When your stuff breaks, you should have agency to fix it in a way you see fit. This is uncommon now, for a few reasons. Stuff has gotten much more complex and beyond most people’s capacity to fix. Stuff is not being made to last anymore, because it has become cheap to produce, and purchase, new stuff instead of fixing a broken item. Lastly, and perhaps as a result, people treat stuff as black boxes and have no interest in learning how they really work, and how to judge its quality. This is especially true for modern technology like computers, smartphones and other personal devices, and most especially true for the software that makes them tick. Fortunately, there are exceptions: old technology that keeps receiving support from their manufacturer, or from a dedicated group of users who appreciate a quality product.
For my 10 year old Garmin etrex Venture HC, it’s a bit of both.
Garmin makes excellent hardware. I have used the etrex a lot for surveying for OpenStreetMap, wayfinding, geocaching. It had fallen into disuse as smartphone GPSes became more usable and I generally relied less on GPS and surveying to improve OpenStreetMap. I do still use it occasionally for camping trips, because it is light (150g with batteries), runs 2 or more days on 2 AA batteries, and does exactly what I need for wayfinding out on the trail.
Garmin is not great at software. Transferring data from and to a Garmin device has always been unnecessarily confusing and difficult. As the etrex series ages, it has gotten harder to load new maps onto it. But you still can, because Garmin still has software that sort of supports this device, and there are great folks in the OSM community who maintain a web site that will churn out Garmin compatible maps on demand. There are no clear instructions on how to load these onto my specific Garmin model, so here they are, for all you dedicated / persistent etrex users.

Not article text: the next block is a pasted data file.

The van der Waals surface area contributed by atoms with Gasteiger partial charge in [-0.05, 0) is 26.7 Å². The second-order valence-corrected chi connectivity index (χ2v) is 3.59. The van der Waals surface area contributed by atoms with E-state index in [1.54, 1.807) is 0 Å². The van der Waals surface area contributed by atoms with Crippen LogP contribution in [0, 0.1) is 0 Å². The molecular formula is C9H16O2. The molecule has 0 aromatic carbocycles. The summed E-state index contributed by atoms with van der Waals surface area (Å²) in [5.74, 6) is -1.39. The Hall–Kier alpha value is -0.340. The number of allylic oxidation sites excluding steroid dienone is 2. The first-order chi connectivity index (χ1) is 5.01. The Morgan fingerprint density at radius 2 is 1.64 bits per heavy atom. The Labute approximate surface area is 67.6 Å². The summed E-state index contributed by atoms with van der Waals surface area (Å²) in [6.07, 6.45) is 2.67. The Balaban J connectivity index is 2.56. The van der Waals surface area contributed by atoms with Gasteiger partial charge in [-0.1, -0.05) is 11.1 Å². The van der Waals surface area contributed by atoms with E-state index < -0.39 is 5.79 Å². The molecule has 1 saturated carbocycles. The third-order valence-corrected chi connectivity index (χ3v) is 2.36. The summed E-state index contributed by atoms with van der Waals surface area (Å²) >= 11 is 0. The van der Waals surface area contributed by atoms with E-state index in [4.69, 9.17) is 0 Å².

The limitations of the etrex Venture HC are plenty. It does not have a microSD card slot (the HCx does), it does not support USB ‘mass storage’ mode (the HCx does) and it only has 24MB of internal memory. If you have a HCx, you can just insert a 1GB MicroSD card, put the device in mass storage mode, copy and you’re off to the races. The following is specifically for the non-x models. They assume Mac versions of the Garmin software.
- Head to this site to get free Garmin-compatible maps based on OSM data.
- Select your map style. For outdoor use, I prefer the Routable Bicycle (Openfietsmap Lite) style.
- Select your pre-cooked region from the dropdown menus or tick Enable manual tile selection. Because the etrex only has 24MB of storage for maps, you probably need to work with individual tiles.
- Enter your email address and submit the request. You will get an two email messages, one giving you a web address that will tell you your place in line and an estimate of the remaining time to generate your maps.
- While you wait, get Garmin MapInstall and install it.
- Download the map file when ready. Choose the Mac OSX file.
- Unzip the file by double-clicking it. You should end up with a directory that has a name ending in
- Open the Applications folder in the Finder. (Menu > Go > Applications) and locate the MapInstall application. Don’t open it yet.
- Right-click on the MapInstall app and select
Show Package Contents.
- Navigate to
- Move the
.gmapfolder into this folder.
- Connect your etrex to your Mac using a Garmin USB cable. (Not all normal USB cables work, in fact, I found that using a Garmin cable is pretty much essential.)
Garmin USB cables have this coil thing
- Open MapInstall.
- Confirm you see your Garmin device in the dropdown and continue
- Confirm you now see
Openfietsmap Litein available maps.
- Select the map you want to transfer to your device by clicking on its extent in on the map view.
- Click on
Send Maps. This process will some time. It goes quicker if you leave MapInstall in the foreground. (In other words don’t do anything else with your Mac.)
- Enjoy up-to-date maps on your ancient Garmin etrex Venture HC!
Consider donating to garmin.openstreetmap.nl if you find these maps useful. I have no affiliation with them.